Fighting Fear: Lynn Canyon Suspension Bridge

It started as another rainy day in the Pacific Northwest. The rain scares me. A lot. Anytime a local finds out I’m gearing up for my first winter in rainyland, a variation of “I hope you survive” is inevitably coming my way. Whether its the well-meaning acquaintance wishing me luck in the coming months or the postal worker who informs me that I’ll probably want to end my misery within the next six months, because it will be so awful or the worship leader who rejoices that – for once – we didn’t have to battle rain to come to bible study.  No matter what the derivative, the sucker punch hits me in the gut the same way: fear.

I come from a region where February might mean bitter cold or it might mean washing the car in swim suits. But, either way the weather goes, we have a gentle mix of sun, snow, and rain to enjoy during the winter months.  Moving to the Pacific Northwest definitely means a change in climate — I knew that when I signed up for the gig — but that doesn’t mean I’m not afraid of the next six to eight months of rain and clouds and gray.

And when weather is the universally acceptable first conversation (and when most of my current conversations are “firsts”), my fears are rubbed in my face almost daily.

“God has not given us a spirit of fear, but of power and love and a sound mind.” (2 Timothy 1:7)

It’s becoming my mantra, that verse.

I repeat it to myself when I wake up and see another cloudy day.
I repeat it to myself when I turn on the windshield wipers again.
I repeat it to myself when yet another well-meaning individual warns me of the coming gloom.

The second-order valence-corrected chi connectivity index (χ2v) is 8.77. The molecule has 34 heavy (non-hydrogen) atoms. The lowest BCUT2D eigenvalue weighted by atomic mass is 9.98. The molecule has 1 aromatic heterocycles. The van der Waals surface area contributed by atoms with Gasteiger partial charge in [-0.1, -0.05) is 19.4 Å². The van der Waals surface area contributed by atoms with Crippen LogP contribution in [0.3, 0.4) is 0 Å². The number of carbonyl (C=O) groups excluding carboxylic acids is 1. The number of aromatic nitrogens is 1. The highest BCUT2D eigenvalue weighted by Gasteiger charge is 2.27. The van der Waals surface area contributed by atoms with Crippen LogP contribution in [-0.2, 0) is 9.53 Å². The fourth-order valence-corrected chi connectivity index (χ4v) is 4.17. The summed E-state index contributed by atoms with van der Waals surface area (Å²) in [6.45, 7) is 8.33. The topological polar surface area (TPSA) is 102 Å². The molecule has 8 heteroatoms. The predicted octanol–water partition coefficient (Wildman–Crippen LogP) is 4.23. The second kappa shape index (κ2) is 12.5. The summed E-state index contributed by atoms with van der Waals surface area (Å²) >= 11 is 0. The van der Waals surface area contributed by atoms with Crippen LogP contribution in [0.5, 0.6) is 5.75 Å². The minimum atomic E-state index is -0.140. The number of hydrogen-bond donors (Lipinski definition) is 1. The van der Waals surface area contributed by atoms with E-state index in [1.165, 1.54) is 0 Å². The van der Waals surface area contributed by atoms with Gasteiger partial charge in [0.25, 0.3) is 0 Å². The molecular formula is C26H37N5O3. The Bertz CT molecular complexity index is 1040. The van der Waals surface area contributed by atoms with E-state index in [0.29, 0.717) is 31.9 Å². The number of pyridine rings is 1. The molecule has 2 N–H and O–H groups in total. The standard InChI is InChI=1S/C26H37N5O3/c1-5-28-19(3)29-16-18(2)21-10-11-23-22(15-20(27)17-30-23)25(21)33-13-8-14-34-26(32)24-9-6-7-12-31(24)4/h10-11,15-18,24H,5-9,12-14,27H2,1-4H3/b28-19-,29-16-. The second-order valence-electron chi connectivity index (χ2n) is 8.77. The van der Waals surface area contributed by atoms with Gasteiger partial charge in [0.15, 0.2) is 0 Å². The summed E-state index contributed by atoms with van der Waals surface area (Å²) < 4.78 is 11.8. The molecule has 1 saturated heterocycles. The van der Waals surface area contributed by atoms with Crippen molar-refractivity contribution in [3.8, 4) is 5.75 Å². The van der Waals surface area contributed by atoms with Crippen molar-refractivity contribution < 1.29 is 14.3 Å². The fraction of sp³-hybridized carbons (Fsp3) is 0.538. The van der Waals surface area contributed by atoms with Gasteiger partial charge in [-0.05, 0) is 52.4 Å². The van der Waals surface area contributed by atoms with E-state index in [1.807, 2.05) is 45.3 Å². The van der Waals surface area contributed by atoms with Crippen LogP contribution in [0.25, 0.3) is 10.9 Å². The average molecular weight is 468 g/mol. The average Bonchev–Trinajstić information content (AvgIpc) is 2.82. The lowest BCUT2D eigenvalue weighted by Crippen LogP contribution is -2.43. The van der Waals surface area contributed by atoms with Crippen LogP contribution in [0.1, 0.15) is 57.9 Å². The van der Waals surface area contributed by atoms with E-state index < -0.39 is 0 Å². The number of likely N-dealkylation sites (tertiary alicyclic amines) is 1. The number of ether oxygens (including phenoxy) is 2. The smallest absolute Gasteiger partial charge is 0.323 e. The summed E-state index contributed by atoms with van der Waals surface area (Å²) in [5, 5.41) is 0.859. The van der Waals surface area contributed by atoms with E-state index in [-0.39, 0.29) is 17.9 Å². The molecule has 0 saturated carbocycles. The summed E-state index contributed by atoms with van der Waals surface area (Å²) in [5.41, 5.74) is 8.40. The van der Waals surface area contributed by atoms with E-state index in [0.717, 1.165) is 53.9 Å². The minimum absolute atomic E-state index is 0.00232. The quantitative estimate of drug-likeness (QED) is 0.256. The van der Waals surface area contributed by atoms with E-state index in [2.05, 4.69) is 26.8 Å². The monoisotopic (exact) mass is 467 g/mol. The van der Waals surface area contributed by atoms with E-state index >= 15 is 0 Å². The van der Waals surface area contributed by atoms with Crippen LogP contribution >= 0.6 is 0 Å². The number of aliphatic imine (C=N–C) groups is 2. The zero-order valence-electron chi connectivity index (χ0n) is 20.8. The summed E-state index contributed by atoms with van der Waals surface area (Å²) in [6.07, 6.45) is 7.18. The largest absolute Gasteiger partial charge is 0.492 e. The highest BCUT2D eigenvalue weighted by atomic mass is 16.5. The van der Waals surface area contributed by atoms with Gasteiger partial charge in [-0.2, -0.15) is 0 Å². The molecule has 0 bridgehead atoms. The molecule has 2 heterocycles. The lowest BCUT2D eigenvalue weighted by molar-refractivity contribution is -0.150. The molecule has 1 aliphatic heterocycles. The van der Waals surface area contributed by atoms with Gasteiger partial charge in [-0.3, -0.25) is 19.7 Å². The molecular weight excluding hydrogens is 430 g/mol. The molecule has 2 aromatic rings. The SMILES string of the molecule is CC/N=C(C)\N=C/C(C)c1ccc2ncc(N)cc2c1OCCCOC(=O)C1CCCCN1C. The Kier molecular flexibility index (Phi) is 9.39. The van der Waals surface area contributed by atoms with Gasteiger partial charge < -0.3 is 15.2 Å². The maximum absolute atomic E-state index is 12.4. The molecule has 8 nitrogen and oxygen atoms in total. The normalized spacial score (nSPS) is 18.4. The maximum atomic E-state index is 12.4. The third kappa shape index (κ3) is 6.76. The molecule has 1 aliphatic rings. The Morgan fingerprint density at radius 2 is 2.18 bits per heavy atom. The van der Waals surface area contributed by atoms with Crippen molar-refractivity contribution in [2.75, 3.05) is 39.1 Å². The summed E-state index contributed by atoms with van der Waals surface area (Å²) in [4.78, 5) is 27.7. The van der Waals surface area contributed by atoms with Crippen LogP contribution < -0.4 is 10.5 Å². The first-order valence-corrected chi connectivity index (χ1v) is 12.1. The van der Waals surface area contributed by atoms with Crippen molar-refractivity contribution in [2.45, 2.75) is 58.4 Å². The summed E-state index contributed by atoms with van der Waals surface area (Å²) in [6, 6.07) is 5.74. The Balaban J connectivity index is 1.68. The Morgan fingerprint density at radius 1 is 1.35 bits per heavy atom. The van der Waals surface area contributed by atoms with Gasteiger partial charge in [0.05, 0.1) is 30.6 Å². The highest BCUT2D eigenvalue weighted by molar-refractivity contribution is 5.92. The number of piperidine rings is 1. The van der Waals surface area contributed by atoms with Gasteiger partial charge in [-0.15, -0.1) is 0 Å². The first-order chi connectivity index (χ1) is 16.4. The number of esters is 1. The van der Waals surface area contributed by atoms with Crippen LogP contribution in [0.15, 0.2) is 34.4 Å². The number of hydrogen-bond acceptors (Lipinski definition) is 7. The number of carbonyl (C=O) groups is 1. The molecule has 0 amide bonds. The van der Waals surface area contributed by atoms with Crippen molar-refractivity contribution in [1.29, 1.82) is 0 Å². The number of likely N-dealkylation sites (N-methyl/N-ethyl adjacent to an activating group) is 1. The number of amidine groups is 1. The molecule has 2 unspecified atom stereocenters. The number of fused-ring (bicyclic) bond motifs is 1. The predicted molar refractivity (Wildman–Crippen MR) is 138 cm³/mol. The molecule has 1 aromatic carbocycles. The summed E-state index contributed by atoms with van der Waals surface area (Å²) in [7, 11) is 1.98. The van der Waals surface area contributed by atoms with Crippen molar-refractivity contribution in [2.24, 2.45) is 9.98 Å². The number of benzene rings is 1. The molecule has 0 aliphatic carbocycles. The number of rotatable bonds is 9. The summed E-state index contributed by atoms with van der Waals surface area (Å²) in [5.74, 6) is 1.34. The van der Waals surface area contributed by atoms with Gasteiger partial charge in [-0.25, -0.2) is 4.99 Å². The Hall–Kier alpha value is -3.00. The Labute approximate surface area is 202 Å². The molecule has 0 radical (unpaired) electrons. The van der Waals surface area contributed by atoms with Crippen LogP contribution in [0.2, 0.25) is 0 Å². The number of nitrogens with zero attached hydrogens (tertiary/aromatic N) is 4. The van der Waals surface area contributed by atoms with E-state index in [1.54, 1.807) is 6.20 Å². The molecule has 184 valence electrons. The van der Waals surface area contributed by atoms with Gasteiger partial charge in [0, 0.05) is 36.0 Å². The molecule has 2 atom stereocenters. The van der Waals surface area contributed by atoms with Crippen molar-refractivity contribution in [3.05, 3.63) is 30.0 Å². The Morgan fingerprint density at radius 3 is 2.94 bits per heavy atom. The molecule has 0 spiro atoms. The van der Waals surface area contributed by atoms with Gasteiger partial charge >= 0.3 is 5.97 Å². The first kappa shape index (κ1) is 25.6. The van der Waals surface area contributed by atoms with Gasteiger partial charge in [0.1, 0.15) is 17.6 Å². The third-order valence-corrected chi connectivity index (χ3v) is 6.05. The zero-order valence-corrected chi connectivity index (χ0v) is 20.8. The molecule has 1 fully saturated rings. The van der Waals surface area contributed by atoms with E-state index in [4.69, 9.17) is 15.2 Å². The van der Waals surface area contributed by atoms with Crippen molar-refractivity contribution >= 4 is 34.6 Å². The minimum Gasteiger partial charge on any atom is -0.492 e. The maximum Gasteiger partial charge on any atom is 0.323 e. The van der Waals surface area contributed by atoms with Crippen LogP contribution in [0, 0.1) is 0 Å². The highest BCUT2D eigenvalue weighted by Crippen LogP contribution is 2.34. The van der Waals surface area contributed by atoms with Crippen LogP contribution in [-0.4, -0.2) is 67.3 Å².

I repeat it to myself when the darkness closes in and all I see is gray.

God has not given me a spirit of fear, but of power and love and a sound mind.”

He just hasn’t.

And I’m going to refuse to live in fear. Even when it seems natural.

If I’m going to thrive in this new normal, I’m going to speak truth to myself — always.

When I see the sun? I take a picture.
When I see a patch of blue sky (no matter how small)? I rejoice.
When I go grocery shopping in the rain? I try to remember it could be worse: I could be a construction worker.
When I use my rain boots? I focus on my uber-cuteness and cozy-dry-toes-ness.
When I enjoy the cozy of a tea-and-candle-and-movie afternoon?  I mark it down to remember when it gets gloomy again.

And when given the opportunity to either stay at home on a rainy Saturday or go hiking to a suspension bridge? I’m going hiking. (Even if it means squeezing between trees with a huge umbrella. Even if it means  desperately trying to keep a camera dry along the way. Even if it means cold fingers and wet shoulders. And especially if it means getting a hot chocolate for the drive home.)


The Lynn Canyon Suspension Bridge at Lynn Canyon Park is a prime example of why the Pacific Northwest really is a beautiful place and well worth visiting/living/transplanting. (And its proof that PNW isn’t *always* gray – even if I can’t always remember the un-grayness: check out all those evergreens!)  I’ve officially added this oasis to my list of “Highly Suggested Visitor Activities” for when friends and family come for a visit. Not only is it free (you can’t beat that!), its beautiful, its easily accessible from downtown Vancouver, and its ridiculously gorgeous.

So, friends: when are you coming?



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